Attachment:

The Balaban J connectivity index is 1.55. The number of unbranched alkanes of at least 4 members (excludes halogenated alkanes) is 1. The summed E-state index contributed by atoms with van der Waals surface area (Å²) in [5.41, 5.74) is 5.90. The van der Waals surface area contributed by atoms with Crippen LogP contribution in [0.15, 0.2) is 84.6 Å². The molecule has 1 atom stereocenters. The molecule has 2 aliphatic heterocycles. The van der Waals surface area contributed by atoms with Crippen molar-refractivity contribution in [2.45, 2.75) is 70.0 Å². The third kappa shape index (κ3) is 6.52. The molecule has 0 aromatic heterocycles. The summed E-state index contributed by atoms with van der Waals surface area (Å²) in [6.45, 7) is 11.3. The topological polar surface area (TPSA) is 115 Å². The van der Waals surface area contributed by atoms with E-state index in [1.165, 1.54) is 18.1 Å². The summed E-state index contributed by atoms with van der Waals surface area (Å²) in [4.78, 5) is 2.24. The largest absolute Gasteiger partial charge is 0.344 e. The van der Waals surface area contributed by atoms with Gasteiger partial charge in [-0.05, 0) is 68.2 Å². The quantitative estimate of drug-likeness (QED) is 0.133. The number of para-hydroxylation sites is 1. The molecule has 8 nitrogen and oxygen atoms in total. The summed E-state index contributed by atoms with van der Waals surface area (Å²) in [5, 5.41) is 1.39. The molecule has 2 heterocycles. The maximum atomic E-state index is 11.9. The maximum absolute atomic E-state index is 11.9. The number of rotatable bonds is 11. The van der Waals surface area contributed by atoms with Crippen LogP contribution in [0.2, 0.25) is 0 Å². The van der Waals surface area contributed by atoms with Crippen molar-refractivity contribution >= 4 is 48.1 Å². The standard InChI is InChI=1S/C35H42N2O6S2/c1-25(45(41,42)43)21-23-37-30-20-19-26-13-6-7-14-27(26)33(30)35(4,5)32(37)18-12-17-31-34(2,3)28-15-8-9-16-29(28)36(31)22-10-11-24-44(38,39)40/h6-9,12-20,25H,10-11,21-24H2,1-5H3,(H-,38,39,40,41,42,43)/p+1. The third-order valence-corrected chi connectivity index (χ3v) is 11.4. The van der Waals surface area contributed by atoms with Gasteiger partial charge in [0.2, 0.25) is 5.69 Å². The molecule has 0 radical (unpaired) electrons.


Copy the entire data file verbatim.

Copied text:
The Balaban J connectivity index is 1.55. The number of unbranched alkanes of at least 4 members (excludes halogenated alkanes) is 1. The summed E-state index contributed by atoms with van der Waals surface area (Å²) in [5.41, 5.74) is 5.90. The van der Waals surface area contributed by atoms with Crippen LogP contribution in [0.15, 0.2) is 84.6 Å². The molecule has 1 atom stereocenters. The molecule has 2 aliphatic heterocycles. The van der Waals surface area contributed by atoms with Crippen molar-refractivity contribution in [2.45, 2.75) is 70.0 Å². The third kappa shape index (κ3) is 6.52. The molecule has 0 aromatic heterocycles. The summed E-state index contributed by atoms with van der Waals surface area (Å²) in [6.45, 7) is 11.3. The topological polar surface area (TPSA) is 115 Å². The van der Waals surface area contributed by atoms with E-state index in [1.165, 1.54) is 18.1 Å². The summed E-state index contributed by atoms with van der Waals surface area (Å²) in [4.78, 5) is 2.24. The largest absolute Gasteiger partial charge is 0.344 e. The van der Waals surface area contributed by atoms with Gasteiger partial charge in [-0.05, 0) is 68.2 Å². The quantitative estimate of drug-likeness (QED) is 0.133. The number of para-hydroxylation sites is 1. The molecule has 8 nitrogen and oxygen atoms in total. The summed E-state index contributed by atoms with van der Waals surface area (Å²) in [5, 5.41) is 1.39. The molecule has 2 heterocycles. The maximum atomic E-state index is 11.9. The maximum absolute atomic E-state index is 11.9. The number of rotatable bonds is 11. The van der Waals surface area contributed by atoms with Crippen LogP contribution in [0.2, 0.25) is 0 Å². The van der Waals surface area contributed by atoms with Crippen molar-refractivity contribution >= 4 is 48.1 Å². The standard InChI is InChI=1S/C35H42N2O6S2/c1-25(45(41,42)43)21-23-37-30-20-19-26-13-6-7-14-27(26)33(30)35(4,5)32(37)18-12-17-31-34(2,3)28-15-8-9-16-29(28)36(31)22-10-11-24-44(38,39)40/h6-9,12-20,25H,10-11,21-24H2,1-5H3,(H-,38,39,40,41,42,43)/p+1. The third-order valence-corrected chi connectivity index (χ3v) is 11.4. The van der Waals surface area contributed by atoms with Gasteiger partial charge in [0.2, 0.25) is 5.69 Å². The molecule has 0 radical (unpaired) electrons.